The fact that texts of this work have survived in Greek, in Ethiopic, in at least three different Armenian recensions, and in more than one Slavonic recension, suggests that it was known in antiquity over a wide area and enjoyed considerable popularity. Yet it seems never to have been either quoted or referred to by any of the Fathers. Neither, apparently, does it occur in any of the Greek lists of apocryphal books.1 It does, however, find a place in both the Armenian and the Slavonic lists.
As a title, 'The Paraleipomena, of Jeremiah' represents an abbreviation of what, to judge from the manuscripts, was the popular Greek title -- 'The Paraleipomena of Jeremiah the Prophet'. And so similarly the Armenian and the Slavonic traditions. 'Paraleipomena' (i.e. 'things left out'), used absolutely, was the recognized title for the Books of Chronicles in the Greek Old Testament; and, as a result, the term gained a wider currency and came to be used, especially among those concerned with Biblical apocrypha, to describe a new edition of a work already in existence, or, more often, a supplement to it -- for example, in The Testament of Job the reader is referred for further details about a more than ordinarily 'scurrilous attack' upon Job to 'the Paraleipomena of Eliphaz'.2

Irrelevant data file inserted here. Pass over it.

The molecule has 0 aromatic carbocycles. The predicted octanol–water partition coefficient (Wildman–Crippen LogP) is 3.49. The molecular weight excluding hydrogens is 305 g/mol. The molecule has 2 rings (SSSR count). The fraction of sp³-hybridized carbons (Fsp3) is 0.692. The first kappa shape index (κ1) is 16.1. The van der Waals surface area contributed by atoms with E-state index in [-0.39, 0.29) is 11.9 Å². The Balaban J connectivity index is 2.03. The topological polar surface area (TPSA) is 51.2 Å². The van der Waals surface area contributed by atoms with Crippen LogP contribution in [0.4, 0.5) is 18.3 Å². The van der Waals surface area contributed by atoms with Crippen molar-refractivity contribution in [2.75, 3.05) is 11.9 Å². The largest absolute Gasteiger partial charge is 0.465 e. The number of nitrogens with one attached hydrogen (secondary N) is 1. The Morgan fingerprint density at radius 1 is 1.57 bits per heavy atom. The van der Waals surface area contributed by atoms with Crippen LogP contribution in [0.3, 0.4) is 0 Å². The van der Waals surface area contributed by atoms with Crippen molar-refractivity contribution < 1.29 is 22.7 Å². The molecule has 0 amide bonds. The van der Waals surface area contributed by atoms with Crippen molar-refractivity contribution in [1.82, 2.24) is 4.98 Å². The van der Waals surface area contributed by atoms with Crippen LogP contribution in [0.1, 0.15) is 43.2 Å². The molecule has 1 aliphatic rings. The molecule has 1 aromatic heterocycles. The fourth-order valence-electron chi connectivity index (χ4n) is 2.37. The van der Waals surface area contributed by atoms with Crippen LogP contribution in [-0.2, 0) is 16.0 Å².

As we have seen, the Greek, Armenian, and Slavonic traditions agree in calling our work 'The Paraleipomena of Jeremiah' (or something similar), but the Ethiopic tradition prefers as a title 'The Rest of the Words of Baruch'; and, since it was in its Ethiopic version that the book first became known to the modern world, it____________________